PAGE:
By Katherine Argyriou
As a result of the COVID-19 pandemic, many employers are choosing to conduct meetings and consultations with employees online through videoconferences and emails. In light of this, the Fair Work Commission (‘FWC’) has recently emphasised the importance of certain decisions and formalities being conducted face to face.
In a recent case heard by the FWC, an employee claimed she never received an emailed termination letter, and subsequently was not made aware of her termination until a later date.
Her employer, Mudgee Golf Club, had conducted a disciplinary meeting with her on 7 February 2020, followed by a show-cause letter dated 10 February 2020. The letter required a response from the employee by 5 PM the following day. After not receiving a response, the club president emailed the employee a termination letter stating she had been summarily dismissed for serious misconduct. The email was sent from the club president’s personal account on 11 February 2020.
After receiving a seemingly random large sum of money from her employer on 19 February 2020, the employee contacted the club’s payroll manager to question the payment. The payroll manager notified her that she had been terminated, to which the employee replied, “it would have been nice to have been told.”The employee affirmed that she had not had any contact with the club since her meeting on 7 February 2020.
The employee subsequently filed an application for unfair dismissal on 6 March 2020 on the basis that her employment had been terminated when she received a Centrelink separation certificate on 26 February 2020.
However, the employer objected to the employee’s unfair dismissal application on the jurisdictional basis that she did not file it within the 21-day limit, arguing that her employment had been terminated on 11 February 2020 when the termination letter was emailed to her.
It was then revealed in the employee’s evidence that, prior to 26 February 2020, she had never received this termination email or any other correspondence notifying her that her employment had been terminated.
Commissioner Cambridge of the FWC coined the situation an “unusual dilemma,” and acknowledged that “there is no discernible reason why the emails sent by [the employer] on 10 and 11 February did not appear in the inbox of the [employee’s] home email address.”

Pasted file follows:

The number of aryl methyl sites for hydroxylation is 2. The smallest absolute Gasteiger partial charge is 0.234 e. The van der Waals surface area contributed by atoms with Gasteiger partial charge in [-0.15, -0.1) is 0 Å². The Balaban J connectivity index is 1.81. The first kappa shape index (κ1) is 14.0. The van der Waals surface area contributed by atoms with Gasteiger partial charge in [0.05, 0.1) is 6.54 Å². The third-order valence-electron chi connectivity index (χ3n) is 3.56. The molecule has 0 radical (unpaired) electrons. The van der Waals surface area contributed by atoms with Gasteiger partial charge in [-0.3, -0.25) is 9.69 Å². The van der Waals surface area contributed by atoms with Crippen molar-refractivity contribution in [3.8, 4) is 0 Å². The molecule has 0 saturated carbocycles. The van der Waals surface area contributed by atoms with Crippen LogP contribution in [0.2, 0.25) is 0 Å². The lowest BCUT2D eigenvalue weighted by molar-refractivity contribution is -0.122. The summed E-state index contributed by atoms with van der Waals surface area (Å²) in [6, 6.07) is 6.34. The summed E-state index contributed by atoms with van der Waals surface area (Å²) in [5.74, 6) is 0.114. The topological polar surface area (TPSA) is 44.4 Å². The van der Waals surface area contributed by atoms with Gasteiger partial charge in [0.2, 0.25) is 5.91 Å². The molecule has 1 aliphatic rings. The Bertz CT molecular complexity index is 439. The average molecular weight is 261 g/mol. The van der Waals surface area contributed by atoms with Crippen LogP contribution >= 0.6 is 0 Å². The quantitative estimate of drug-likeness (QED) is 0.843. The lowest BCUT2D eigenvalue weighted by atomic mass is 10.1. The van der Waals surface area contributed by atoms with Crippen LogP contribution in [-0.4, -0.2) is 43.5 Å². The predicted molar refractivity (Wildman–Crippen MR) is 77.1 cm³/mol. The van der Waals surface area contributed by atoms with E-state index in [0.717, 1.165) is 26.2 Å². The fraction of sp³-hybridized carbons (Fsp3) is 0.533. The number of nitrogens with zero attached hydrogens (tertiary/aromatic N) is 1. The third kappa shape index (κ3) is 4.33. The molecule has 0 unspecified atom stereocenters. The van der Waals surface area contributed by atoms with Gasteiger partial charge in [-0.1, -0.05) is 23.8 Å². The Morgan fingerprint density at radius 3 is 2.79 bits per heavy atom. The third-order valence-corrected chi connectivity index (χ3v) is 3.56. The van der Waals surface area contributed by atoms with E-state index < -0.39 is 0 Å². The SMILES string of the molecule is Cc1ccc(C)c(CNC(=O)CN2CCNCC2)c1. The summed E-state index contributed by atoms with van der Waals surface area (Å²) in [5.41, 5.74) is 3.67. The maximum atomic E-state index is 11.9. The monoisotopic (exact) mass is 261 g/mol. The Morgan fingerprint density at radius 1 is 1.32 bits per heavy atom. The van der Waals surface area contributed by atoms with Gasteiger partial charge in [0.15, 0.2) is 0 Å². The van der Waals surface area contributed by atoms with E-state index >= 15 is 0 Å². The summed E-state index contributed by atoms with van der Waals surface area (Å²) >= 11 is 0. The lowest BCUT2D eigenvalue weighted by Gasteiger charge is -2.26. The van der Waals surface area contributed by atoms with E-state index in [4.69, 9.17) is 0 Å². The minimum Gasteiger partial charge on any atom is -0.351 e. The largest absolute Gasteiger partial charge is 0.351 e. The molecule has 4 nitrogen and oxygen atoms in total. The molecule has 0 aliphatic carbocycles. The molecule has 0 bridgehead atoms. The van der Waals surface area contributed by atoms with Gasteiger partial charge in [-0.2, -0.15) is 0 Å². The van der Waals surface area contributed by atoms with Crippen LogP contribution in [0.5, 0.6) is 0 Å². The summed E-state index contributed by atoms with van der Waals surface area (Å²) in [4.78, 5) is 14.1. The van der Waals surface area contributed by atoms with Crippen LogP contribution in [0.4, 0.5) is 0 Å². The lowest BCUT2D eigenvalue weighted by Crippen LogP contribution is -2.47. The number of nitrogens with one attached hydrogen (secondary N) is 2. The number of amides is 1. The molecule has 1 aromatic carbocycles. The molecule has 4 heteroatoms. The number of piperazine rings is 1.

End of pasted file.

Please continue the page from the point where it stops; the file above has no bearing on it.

The Commissioner boiled the situation down to being an “unexplained vagary of cyberspace,” before finding that the date of termination was the date the termination payment was made: 19 February 2020, “which coincided with the time at which [she] was advised of her dismissal by [the payroll manager].”
Consequently, the FWC rejected the employer’s jurisdictional objection and affirmed that the employee’s claim was made within the 21-day time limit such that it could proceed to a hearing.
As a warning to employers, Commissioner Cambridge outlined that “as the circumstances in this instance have revealed, communication of the advice of dismissal by electronic means such as email or text message, should generally be avoided.”
This case is a timely reminder to employers that formal discussions, consultations and decisions should, where practicable to do so, be conducted and finalised face to face (including by videoconference where physical meetings are difficult). When an employer needs to send written correspondence by electronic means, they should keep records/copies of the communication, accompany the communication with a phone call or other notification, setup ‘read receipts’ and/or consider requiring the employee to respond, to manually confirm they received the correspondence.
For more information or advice on employer obligations surrounding evidence and notification requirements, termination or any other HR issue, please contact the HR Assured Telephone Advisory Service.
Katherine Argyriou is a passionate Workplace Relations Consultant at FCB Group and HR Assured Australia. Katherine provides in-depth advice on a range of employment relations matters with a particular interest in the employee life cycle